March is Women’s History Month and while you see plenty of coverage of high-profile women in the news and online, I think it’s equally important to honor the women in our own families. Their day-to-day struggles may not surface in history books, but their legacy lives on in the generations that followed them.
Finding the maiden names of the women in our tree is one obstacle that needs to be overcome. Often they are cloaked with their husband’s names, like Mrs. John Williams or Mrs. A. Smith. Even after the husband dies, you may see them listed as Widow Williams. But there is hope. Here are some sources that can reveal that elusive maiden name.
- Vital records. Birth records are an obvious choice and typically will include the mother’s maiden name. Marriage records will typically list the bride’s maiden name, and often the names of her parents and her mother’s maiden name. Death records will typically list parents’ names as well, often revealing a maiden name.
- The records of siblings. Record formats changed over the years, and from place to place, so information not provided on one child’s record may appear on that of another. If you’re not finding a maiden name for the mother of your ancestor on his or her records, try side-stepping to a sibling.
- Church records. Baptism records will often include the mother’s maiden name, and can provide the names of godparents and sponsors who may be relatives on the mother’s side of the family.
- Middle Names. You may see maiden names appearing as the middle name of one of her children. In some cases, some women may have adopted their own maiden name as a middle name after marriage. While this convention is most commonly seen in more recent years, some women did adopt this practice earlier. (Think Elizabeth Cady Stanton.)
- Probates. Since probates often spell out the relationships of heirs, these records can sometimes be a good resource for finding maiden names. Look especially for the probates of relatives who died without heirs, as their siblings and the siblings’ children would then be next in line for inheritance.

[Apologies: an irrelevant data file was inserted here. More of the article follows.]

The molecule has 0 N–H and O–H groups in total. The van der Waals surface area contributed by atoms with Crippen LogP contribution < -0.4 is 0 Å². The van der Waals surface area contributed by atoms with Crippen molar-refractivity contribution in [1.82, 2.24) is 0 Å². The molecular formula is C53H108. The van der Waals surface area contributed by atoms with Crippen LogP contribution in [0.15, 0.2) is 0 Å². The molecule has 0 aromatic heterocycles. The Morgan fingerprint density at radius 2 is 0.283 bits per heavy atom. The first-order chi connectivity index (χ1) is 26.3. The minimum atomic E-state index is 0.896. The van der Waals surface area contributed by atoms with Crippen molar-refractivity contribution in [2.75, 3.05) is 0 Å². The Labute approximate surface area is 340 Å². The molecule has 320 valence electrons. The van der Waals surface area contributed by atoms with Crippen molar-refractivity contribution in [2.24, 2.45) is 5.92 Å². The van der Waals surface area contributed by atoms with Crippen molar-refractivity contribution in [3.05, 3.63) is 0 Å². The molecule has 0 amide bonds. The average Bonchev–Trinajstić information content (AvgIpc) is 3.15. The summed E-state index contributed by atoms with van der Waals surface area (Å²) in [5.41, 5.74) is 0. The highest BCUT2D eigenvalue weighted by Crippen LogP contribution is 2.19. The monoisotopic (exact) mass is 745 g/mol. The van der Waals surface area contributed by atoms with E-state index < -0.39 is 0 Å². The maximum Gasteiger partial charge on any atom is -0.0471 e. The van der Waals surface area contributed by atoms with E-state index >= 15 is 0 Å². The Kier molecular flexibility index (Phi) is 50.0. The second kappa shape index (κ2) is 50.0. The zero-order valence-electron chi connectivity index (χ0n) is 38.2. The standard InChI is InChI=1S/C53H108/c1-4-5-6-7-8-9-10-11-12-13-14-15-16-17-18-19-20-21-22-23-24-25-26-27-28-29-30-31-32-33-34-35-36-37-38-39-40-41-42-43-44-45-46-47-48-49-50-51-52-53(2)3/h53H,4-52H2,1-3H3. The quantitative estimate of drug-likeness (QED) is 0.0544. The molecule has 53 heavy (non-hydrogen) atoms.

- Obituaries. Obituaries can be a great resource for finding maiden names. Even if a woman’s maiden name is not explicitly stated, the names of surviving relatives may reveal it.
- Witnesses and sponsors. Keep track of the names of sponsors and witnesses you find on legal documents, and in church and civil records. If you see a recurring name that you suspect could be your ancestress’ maiden name, try searching for her in censuses in which she would have been a child using that surname. Coupled with information you’ve found in later censuses after she was married, such as birth year and place, and the birth places of parents, you may be able to locate her. Of course, you’ll want to find supporting evidence of the relationship, but once you have a name, it is easier to prove or disprove a connection.
- Cemeteries. Another place you may find a woman reunited with her family is in the cemetery. She may be buried in the same plot as her parents or siblings, and or in a nearby plot. If possible, visit the cemetery in person and make note of the names on surrounding stones. Do any of them match up with the names of sponsors, witnesses or other associates?
- Home sources. Look through memorabilia that has been saved in your family. Note any unfamiliar names and ask other family members if they know anything. You may find a maiden name on the back of a photograph, in a scrapbook, on a funeral memorial card, or in an old address book.
- Military pensions. In cases where the widow applied, there would be proof required of the marriage so often maiden names are included in the form of a marriage record that was supplied. Also affidavits by the wife’s family are sometimes included.
Tracing our female ancestors can be challenging, but tools like online databases and every-name indexes to census records make it easier than ever to learn more about the heroines in our family tree.
About Juliana Smith
Juliana Szucs Smith has been working for Ancestry.com for more than 16 years. She began her family history journey trolling through microfilms with her mother at the age of 11. She has written many articles for online and print genealogical publications and wrote the "Computers and Technology" chapter of The Source: A Guidebook of American Genealogy. Juliana holds a certificate from Boston University's Online Genealogical Research Program, and is currently on the clock working towards certification from the Board for Certification of Genealogists.